Notes From Underground: Happy Anniversary Twentieth ZIRPiversary, BOJ!

This is the perfect time to discuss the effects of zero interest rates as it has been 20 years since the Bank of Japan embarked upon the path of crushing interest rates in an effort to jump-start inflation in Japan. This is very important as we enter into the discussions about the potential for negative interest rates in the U.S. while also entertaining the idea that the U.S.’s growing debt pile and deficit have no consequence as long as the government borrows in its own currency and optimizes its printing press.

This is the premise of Modern Monetary Theory (MMT) that some of the newly elected members of Congress are promoting. It is predicated on the theory advanced by Warren Mosler that the modern state can spend unlimited amounts of money as long as it borrows in its own currency and has the ability to tax and print. Mosler himself offers up that there is “one valid criticism of MMT. And it comes down to this … you either believe in an informed electorate or you don’t.”

The issue of an informed electorate is not defined but if Mosler means a population that votes for even more entitlements, the answer is simple. The failure to define informed is a major problem. The issue becomes even worse when the speaker’s corner for policy makers, Foreign Affairs, publishes an article by two former Obama policy makers, Jason Furman and Lawrence Summers titled, “Who’s Afraid of Budget Deficits?” Summers is not promoting MMT but does encourage massive government borrowing because of the ultra-low real yields, especially on a historical basis, is a very doable proposition. Summers even explains that advocates of MMT goes too far and says this:

“Taxes should be set based  not on spending levels but on macroeconomic conditions, and deficit financing  has no effect on interest rates. Some politicians have invoked those positions to suggest that the government not worry about debt at all. [Kelton and other MMT supporters claim that this is a misrepresentation of their theory, but it is not clear what their true arguments are, and most of the political supporters of MMT have used it as a justification for ignoring government debt entirely.”

The increasing discussion about any negative impact from the growing deficits of developed governments should set off alarms for all investors. The history of modern history is replete with sovereign governments debauching its currency in an effort to “euthanize the rentiers.” As many economists have noted, Keynes favored a slow, gradual repression of the coupon clippers by pushing copious amount of money into the financial system to keep rates from rising.

It was suggested that Keynes had learned from Vladimir Lenin that to debauch a currency was when unlimited amounts were circulated inflating away any concept of its underlying value. Euthanizing the rentiers was not debauchery. But if the MMT crowd gains control of the levers of finance, WHY WOULD I WANT TO OWN U.S. DEBT?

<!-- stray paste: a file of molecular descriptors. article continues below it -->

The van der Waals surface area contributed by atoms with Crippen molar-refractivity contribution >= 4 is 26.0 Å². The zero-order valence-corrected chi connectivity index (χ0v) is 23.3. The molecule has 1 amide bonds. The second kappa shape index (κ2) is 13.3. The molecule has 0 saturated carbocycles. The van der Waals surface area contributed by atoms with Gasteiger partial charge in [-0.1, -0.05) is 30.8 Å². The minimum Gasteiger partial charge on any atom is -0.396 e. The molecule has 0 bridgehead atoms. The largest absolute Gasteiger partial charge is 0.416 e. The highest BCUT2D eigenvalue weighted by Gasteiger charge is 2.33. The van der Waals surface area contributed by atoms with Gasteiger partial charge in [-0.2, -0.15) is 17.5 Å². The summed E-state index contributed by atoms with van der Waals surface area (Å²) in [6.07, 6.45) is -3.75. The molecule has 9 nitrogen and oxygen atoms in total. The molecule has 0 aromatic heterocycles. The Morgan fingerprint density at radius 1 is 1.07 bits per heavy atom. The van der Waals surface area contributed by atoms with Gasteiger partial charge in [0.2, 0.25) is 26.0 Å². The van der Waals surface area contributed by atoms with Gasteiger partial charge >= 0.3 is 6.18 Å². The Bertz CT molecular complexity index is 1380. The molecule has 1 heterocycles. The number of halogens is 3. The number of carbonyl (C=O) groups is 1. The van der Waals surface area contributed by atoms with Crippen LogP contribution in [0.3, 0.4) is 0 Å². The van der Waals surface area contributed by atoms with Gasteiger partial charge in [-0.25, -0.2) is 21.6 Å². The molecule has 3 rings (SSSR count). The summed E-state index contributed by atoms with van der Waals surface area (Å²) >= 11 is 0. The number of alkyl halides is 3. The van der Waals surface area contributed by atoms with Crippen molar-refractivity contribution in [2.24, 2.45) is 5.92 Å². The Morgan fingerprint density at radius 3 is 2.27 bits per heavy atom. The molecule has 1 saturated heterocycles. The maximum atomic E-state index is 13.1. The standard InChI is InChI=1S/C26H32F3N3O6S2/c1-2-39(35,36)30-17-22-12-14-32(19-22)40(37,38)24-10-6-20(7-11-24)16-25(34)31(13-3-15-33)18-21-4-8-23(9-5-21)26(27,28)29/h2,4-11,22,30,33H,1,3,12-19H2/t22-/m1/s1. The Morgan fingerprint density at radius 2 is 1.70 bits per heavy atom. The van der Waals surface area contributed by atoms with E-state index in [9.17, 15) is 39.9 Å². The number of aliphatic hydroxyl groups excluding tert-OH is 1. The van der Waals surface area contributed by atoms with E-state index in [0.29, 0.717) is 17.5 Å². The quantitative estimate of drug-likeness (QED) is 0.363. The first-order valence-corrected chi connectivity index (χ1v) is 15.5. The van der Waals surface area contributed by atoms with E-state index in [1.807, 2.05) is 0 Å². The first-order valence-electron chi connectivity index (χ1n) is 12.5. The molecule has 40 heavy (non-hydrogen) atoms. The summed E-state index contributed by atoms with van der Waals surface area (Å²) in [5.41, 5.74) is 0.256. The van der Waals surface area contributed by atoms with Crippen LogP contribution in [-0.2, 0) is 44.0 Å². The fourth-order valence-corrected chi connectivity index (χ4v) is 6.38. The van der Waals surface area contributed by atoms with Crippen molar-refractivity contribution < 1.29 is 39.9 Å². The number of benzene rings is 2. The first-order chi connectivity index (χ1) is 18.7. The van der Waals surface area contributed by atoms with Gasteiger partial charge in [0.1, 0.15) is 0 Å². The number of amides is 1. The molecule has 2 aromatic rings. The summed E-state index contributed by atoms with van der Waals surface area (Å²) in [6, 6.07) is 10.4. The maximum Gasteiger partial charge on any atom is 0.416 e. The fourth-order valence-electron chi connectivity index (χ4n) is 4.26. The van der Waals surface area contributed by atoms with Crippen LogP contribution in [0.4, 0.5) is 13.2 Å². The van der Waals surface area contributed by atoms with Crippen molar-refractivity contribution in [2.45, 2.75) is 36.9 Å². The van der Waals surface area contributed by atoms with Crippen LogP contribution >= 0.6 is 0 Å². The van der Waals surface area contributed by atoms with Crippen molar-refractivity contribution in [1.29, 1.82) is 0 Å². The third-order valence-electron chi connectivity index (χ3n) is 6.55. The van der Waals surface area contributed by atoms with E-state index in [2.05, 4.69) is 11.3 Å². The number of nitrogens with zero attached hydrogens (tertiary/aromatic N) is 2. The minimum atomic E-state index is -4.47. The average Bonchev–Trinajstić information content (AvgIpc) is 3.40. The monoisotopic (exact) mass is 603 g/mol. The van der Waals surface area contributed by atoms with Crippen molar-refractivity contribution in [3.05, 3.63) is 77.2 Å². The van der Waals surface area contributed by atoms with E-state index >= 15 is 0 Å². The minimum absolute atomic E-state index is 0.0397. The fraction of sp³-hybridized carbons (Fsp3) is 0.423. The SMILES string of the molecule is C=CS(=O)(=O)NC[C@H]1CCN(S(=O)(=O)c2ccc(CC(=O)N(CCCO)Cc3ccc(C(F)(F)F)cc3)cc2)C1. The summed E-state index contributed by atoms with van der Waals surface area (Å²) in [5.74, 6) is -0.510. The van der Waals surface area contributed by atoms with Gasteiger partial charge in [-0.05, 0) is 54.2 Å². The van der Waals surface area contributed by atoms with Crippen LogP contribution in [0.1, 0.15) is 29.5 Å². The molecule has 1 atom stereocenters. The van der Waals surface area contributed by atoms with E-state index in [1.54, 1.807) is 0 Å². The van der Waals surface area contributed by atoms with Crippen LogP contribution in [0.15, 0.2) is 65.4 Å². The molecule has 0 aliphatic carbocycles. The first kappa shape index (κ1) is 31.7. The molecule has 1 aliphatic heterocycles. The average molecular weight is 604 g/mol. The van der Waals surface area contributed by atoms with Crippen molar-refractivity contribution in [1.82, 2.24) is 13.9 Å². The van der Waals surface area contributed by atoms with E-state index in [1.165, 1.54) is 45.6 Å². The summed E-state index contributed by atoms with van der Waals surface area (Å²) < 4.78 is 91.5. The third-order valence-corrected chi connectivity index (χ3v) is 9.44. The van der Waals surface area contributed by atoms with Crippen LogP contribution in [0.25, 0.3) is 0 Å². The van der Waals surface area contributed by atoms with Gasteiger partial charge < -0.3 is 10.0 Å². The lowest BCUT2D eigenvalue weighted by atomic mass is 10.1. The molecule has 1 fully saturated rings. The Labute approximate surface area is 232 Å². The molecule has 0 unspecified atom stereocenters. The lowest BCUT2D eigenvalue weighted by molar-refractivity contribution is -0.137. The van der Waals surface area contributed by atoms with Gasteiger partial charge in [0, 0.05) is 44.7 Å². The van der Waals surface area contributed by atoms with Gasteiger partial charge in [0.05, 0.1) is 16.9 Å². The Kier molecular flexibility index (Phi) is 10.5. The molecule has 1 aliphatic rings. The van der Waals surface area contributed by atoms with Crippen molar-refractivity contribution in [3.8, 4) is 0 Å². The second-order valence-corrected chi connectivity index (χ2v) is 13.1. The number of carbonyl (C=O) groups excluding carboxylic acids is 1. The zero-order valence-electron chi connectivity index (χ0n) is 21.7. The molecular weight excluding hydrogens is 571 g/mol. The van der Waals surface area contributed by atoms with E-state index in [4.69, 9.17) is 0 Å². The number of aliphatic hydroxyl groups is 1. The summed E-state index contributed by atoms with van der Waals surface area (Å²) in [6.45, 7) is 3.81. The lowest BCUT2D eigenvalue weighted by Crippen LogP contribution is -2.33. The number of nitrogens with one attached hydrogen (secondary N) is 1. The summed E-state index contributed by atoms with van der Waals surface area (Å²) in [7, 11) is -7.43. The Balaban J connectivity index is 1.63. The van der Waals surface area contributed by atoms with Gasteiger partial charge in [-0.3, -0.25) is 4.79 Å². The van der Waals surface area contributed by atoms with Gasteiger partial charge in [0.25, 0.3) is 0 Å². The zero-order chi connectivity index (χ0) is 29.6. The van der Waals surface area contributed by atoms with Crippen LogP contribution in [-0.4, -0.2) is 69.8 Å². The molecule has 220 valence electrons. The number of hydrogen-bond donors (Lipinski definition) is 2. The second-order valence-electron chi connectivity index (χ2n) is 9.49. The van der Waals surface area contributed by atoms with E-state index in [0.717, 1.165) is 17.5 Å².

Again, in all the discussions I have read and heard, there is no concern over the U.S. dollar’s role as the world’s reserve currency. The U.S. was granted the role of reserve currency because of its position of power in the post-World War II bipolar political system. But the role of power broker came with a design to be a fiduciary for the system’s financial needs. Printing unlimited currency or issuing ever-increasing debt deprives the global financial system with a responsible trustee. There are many comparisons made between the FED and BOJ as they both embarked on ZIRP. This comparison is faulty and needs to be exposed:
  1. Japan had actual deflation so even though Japanese bondholders received next to nothing in nominal rates, deflation provided returns to coupon clippers with more than 1 percent real rates of return because of lower consumer prices. In the U.S., interest rate receivers have seen negative real rates when the FED was at the zero level. Also, from a currency perspective, Japanese investors owned 97 percent of the JGBs when the BOJ began its stimulus, inflicting almost no pain on foreign creditors;
  2. When the BOJ and the Japanese government began ZIRP, Japan had a massive pool of private savings to cushion the blow, which was/is certainly untrue in regards to the U.S. The Japanese have run up massive fiscal deficits in an effort to ignite inflation and lessen the debt load for nothing relieves the burden of debt more than inflation, but the debt is owed by the Japanese to the Japanese. This is not at all true for the U.S. as it owes massive amounts of money to foreign holders of U.S. bonds. More importantly, the Japanese yen is of limited use as a global reserve currency thus limiting the massive dislocations from its potential debasement through the PRINTING PRESS. The bottom line is that the MMT/GROW THE DEBT leads me to be very concerned about owning any type of longer-term U.S. debt.
Happy anniversary, BOJ. I don’t wish you many more years in terms of ZIRP. When the BOJ embarked upon its policy the GOLD/YEN was at 33,000 yen to an ounce of GOLD. On Tuesday it closed at 144,348 YEN to an ounce of GOLD, near the record high last made in January 1980 (160,000 YEN). I know not what course others may take but I will not be debauched owning long-term sovereign debt.

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15 Responses to “Notes From Underground: Happy Anniversary Twentieth ZIRPiversary, BOJ!”

  1. YMC770 Says:

    US thinks that the world is a Dollar’s hostage. Which made US govt debt financing into a non-issue. When do you think will the world cut its chains of dollar oppression and how do you think it is going to happen?

    • David Richards Says:

      This new book linked below explains how. It’s NOT bitcoin as you might think at first glance. Written by self-taught finance and network architect tech guru Eric Townsend, who also founded and hosts the wonderful, free MacroVoices site, and is now a permanent resident of tax haven Hong Kong, which currently sports more billionaires per capita than any city (read: Townsend is very successful and knows what he’s talking about in this matter).